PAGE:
Famous precious stone with a reputation of bringing disaster to its owners. The Hope diamond is one of the largest colored diamonds known, a vivid blue and weighing 44.4 carats. It is believed to have been cut from an even larger stone of more than 67 carats. The name is derived from Henry Thomas Hope, a former owner who bought it for £18,000.
Fact and legend are inextricably tangled in the story of this unlucky diamond. The known history begins in the seventeenth century with the explorer Jean Baptiste Tavernier (1605-1689), who is reputed to have acquired the stone from the Indian mines of Killur, Golconda, around 1642. He sold the stone to Louis XIV in 1668 and subsequently lost all his money through his son's speculations.
The diamond was worn by Madame de Montespan at a court ball, and she fell from favor soon afterward. From this time on, the diamond had a sinister reputation. It was worn by Marie Antoinette, who had misfortune in connection with diamonds when the celebrated Affair of the Diamond Necklace preceded the French Revolution.
Princess de Lamballe, who was lent the diamond, was executed on the guillotine and her head was paraded on a pike under the windows of the prison in which Louis XVI and his family were imprisoned.
The diamond disappeared for 30 years, reappearing in the possession of a Dutch lapidary named Fals. As in the case of Tavernier, a son brought Fals misfortune. He stole the diamond and left his father to die in poverty. The son entrusted the diamond to a Frenchman named Beaulieu, who committed suicide after selling it to London dealer Daniel Eliason, who died under mysterious circumstances. It was then that the diamond was acquired by Henry Thomas Hope, and it remained in the Hope family for 70 years.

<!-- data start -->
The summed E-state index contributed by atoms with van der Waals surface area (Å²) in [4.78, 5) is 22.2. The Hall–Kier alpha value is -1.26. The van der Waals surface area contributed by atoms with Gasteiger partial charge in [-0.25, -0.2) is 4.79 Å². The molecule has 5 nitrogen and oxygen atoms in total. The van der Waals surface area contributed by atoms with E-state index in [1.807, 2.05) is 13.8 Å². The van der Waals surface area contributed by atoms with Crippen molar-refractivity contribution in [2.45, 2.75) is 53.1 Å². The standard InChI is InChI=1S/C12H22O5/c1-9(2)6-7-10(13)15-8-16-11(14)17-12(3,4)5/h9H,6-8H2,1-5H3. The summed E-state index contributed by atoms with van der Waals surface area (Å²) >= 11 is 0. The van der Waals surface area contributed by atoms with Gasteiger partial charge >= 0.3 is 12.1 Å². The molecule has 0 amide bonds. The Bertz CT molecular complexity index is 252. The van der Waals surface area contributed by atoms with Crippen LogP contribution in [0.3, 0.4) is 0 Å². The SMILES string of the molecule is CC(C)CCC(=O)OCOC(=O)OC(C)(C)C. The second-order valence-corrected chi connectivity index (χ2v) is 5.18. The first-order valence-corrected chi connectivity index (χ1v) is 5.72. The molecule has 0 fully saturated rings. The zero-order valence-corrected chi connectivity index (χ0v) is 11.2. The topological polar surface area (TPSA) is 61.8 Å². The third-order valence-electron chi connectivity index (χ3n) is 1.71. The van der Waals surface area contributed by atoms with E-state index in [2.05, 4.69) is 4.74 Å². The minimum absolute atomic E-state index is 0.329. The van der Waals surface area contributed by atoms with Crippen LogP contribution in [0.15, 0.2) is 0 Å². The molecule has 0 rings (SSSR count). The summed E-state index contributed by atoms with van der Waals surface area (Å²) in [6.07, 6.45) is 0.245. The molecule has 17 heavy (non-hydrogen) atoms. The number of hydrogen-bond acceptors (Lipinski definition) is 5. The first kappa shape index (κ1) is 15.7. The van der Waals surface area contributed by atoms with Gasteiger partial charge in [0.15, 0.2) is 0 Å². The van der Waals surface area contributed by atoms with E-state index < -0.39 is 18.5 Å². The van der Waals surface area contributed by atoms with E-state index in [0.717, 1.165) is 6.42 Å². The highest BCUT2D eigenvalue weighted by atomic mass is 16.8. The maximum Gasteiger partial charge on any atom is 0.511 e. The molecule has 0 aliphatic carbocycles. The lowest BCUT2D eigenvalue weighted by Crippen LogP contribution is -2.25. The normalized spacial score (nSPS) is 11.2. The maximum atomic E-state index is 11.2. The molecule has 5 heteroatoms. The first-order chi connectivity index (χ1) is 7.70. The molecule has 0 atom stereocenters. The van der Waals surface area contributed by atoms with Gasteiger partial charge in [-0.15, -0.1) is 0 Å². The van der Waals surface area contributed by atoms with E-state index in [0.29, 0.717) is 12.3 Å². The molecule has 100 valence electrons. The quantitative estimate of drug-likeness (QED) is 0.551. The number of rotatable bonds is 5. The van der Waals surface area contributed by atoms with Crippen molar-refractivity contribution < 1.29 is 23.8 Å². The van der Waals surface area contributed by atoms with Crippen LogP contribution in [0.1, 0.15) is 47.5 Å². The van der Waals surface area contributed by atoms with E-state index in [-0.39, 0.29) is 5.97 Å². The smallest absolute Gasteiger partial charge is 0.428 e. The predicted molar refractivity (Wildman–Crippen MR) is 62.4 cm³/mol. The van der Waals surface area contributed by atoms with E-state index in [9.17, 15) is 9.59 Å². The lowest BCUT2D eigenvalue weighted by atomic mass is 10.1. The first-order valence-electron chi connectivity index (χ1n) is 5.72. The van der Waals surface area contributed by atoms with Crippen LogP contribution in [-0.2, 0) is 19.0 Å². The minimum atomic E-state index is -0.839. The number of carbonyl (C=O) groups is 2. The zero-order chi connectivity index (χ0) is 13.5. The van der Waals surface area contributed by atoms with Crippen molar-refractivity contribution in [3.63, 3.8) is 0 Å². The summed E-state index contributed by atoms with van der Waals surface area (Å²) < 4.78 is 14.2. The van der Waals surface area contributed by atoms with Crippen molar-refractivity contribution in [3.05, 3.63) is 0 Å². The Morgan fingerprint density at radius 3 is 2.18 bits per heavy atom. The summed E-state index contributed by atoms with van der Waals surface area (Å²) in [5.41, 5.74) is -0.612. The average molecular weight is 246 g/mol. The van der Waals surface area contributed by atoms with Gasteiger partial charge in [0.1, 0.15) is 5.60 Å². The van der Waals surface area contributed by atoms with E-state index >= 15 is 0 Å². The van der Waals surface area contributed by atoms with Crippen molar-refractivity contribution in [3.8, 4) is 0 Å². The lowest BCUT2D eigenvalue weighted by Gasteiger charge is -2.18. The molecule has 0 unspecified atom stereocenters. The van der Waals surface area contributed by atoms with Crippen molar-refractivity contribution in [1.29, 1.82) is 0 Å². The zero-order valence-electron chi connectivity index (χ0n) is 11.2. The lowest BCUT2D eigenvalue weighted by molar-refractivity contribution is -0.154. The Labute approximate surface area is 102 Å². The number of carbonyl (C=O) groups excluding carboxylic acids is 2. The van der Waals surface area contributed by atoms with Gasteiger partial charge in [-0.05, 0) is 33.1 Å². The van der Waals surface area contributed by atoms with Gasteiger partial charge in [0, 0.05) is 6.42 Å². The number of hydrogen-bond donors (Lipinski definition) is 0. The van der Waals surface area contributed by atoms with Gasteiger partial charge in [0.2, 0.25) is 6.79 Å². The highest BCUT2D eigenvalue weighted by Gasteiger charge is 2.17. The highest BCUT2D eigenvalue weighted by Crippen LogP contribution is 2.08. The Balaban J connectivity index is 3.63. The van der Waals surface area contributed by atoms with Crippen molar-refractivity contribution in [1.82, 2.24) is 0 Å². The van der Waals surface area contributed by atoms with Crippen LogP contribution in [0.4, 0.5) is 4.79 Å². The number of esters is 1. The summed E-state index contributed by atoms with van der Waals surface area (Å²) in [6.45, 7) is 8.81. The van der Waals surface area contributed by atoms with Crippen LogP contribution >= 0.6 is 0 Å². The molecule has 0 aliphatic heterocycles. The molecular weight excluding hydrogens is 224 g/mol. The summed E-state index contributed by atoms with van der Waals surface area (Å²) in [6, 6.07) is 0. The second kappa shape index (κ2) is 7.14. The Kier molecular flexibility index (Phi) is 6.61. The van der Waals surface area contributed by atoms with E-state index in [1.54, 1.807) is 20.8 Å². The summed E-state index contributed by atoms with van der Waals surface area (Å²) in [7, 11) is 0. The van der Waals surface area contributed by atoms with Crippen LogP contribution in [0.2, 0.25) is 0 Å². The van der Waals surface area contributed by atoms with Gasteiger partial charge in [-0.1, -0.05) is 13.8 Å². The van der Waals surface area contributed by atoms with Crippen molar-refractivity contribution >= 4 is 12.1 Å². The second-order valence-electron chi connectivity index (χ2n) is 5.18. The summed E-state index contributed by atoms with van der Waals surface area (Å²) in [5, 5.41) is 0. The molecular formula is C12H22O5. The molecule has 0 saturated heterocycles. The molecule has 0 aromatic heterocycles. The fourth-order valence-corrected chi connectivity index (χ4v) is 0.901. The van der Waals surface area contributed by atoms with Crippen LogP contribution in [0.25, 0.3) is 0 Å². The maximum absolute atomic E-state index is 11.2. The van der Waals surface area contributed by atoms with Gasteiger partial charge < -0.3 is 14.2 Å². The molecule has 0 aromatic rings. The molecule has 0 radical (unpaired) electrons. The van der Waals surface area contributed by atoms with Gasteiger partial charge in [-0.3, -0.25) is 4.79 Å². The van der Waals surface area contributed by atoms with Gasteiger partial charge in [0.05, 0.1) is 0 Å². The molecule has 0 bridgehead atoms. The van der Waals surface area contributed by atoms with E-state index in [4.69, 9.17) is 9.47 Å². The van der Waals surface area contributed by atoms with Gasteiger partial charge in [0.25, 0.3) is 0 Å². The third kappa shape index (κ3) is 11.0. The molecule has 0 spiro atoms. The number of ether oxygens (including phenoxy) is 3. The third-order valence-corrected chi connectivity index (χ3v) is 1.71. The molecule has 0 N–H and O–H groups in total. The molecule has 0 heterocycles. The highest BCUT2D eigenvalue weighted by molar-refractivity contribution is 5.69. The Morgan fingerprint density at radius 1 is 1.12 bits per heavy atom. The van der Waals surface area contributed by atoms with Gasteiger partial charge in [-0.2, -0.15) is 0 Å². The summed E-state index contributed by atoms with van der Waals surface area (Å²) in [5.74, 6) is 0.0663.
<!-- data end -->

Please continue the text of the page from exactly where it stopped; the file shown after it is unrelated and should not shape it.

Lord Francis Hope, last of the line, married an actress but divorced her and lost all his money. The diamond disappeared for a time, but was later acquired by an American who went bankrupt, a Russian who was stabbed, and a French dealer who committed suicide. A Greek merchant sold it to Abdul Hamid II, sultan of Turkey, who lost his throne. In 1908 the diamondwas bought by Habib Bey for £80,000 but was auctioned the following year at a fifth of the price.
The next owner was a millionaire named McLean. His wife, Evalyn, published a book, Father Struck It Rich (1938), in which she describes the misfortunes that befell the family in spite of having the diamond blessed by a priest.
The diamond was finally bought by Harry Winston, a jeweler in New York. He displayed it for several years and donated it in November 1958 to the Smithsonian Institution, Washington, D.C. Interestingly enough, Winston sent it through the U.S. mail system and it arrived without incident at the Smithsonian.
Cohen, Daniel. Encyclopedia of the Strange. New York: Dodd, Mead, 1985.